Types of Planes We Fly

A Great Place To Learn To Fly

One of the challenges that new pilots have is the need to be on the field and in the air with other pilots and airplanes. Having planes scream past your plane while you are trying to learn the basics can be a bit unsettling and a new pilot can feel they are getting in the way.

At LISF we don't have that problem. It is normal for our glider pilots to fly in pursuit of thermals, leaving plenty of space for new pilots to work with an instructor or coach. In addition, since slow to moderate speed is our normal flying speed, being in the air with other planes is a lot easier. Finally, we have a very large field with lots of air space, so there is usually plenty of room for everyone.

If you are a new pilot interested in learning to fly using a pure glider, electric glider or a small electric plane, come to LISF. We have club members who look forward to helping you learn. After all, we were all new once and someone helped us. Let us help you.

Unpowered Sailplanes and Gliders

All unpowered/unmanned gliders and sailplanes are welcome at the field. Acceptable launch methods include hand thrown, up-start, hi-start, bungee, electric winch or aerotow behind a club approved tow plane.

Electric Powered Self-Launching Sailplanes and Gliders

LISF defines electric powered gliders and sailplanes as planes that are marketed as gliders/sailplanes, member designed models of similar design, or models that are replicas of full scale gliders/sailplanes. Electrified Old Timers will be considered gliders under the club rules.

Slow to Moderate Speed Electric Planes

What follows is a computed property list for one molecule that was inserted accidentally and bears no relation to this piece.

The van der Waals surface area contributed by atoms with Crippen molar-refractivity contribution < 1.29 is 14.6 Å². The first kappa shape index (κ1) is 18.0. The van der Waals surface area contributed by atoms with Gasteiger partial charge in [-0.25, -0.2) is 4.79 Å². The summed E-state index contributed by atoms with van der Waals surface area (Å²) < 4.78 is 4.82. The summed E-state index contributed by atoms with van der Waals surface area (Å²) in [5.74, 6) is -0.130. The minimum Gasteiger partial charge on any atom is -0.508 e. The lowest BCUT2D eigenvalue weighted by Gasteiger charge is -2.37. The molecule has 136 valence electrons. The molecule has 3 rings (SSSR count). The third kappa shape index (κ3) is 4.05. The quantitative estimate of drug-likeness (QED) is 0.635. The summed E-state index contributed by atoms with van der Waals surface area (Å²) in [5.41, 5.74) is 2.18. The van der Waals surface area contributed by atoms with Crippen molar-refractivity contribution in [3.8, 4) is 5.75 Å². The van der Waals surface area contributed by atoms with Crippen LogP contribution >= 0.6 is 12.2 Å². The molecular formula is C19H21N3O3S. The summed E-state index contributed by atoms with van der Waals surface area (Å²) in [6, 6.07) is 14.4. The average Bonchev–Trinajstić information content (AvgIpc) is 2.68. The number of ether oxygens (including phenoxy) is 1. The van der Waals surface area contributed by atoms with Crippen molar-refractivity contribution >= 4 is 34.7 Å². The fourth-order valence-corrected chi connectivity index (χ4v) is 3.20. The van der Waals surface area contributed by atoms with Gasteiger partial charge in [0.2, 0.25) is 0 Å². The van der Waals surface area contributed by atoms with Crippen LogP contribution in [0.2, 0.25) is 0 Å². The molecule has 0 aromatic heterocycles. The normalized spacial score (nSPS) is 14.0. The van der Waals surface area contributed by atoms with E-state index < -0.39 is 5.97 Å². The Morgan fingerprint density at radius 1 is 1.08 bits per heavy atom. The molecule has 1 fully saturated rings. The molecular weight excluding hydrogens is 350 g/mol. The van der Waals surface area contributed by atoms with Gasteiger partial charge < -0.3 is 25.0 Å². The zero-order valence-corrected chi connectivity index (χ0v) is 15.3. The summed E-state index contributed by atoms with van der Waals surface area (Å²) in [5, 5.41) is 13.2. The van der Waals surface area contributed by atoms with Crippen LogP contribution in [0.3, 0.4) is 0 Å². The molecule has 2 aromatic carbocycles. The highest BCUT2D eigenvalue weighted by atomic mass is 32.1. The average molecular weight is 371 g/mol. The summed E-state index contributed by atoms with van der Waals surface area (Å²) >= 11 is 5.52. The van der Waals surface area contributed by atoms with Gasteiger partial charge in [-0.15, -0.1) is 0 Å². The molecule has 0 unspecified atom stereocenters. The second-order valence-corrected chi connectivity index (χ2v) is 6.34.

The club has received permission to fly small electric planes that are not specifically designated as gliders/sailplanes, but which have glider like flight characteristics and slow to moderate flying speed. The club views these as starter or trainer planes that will enable new members to quickly learn to fly in preparation for learning thermal soaring and not as regular flyers.


Thermal Duration Gliders, TDs, are a class of radio controlled airplane that rely on the energy in the air to sustain flight, as opposed to the energy in a liquid fuel or a battery. Like sail boats, thermal duration gliders ride the natural energy contained in the air. Not only is it magical to watch, it is exciting to do as you are engaged in a hunt for a thermal, then a find, then the joy of riding that ...

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Discus Launched Gliders (DLGs) have become popular in the glider hobby. DLGs are a special form of thermal duration glider that is hand launched. These planes are so easy to fly and require nothing in terms of launch equipment. We just chuck them into the air and go thermal hunting. You don't have to be big or strong to launch DLGs. Height is achieved by technique rather than strength.

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Constructed of tissue paper and balsa, rubber powered and having weights measured in mere grams, free flight models became popular in the United States in the 1930s and have had a place in our hearts ever since.

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For many people, when they think of radio controlled flying they think of "gas" airplanes, or planes that fly using motors that are powered by a liquid fuel. The smoke and the screaming engines are what comes to mind. While these can be lots of fun, over the past 10 years there has been a strong movement to electric powered airplanes and electric launched gliders. Electrics are clean, reliable and ...

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LISF Planes to Consider


The following is provided as a suggested plane list for our newer members. There may be others that are suitable but these are definitely good for our field. The links are provided for your reference, not to direct you to buy from any particular source. In fact, whenever possible, we recommend that you purchase your planes from the local hobby shops. They can provide personal service and help ...

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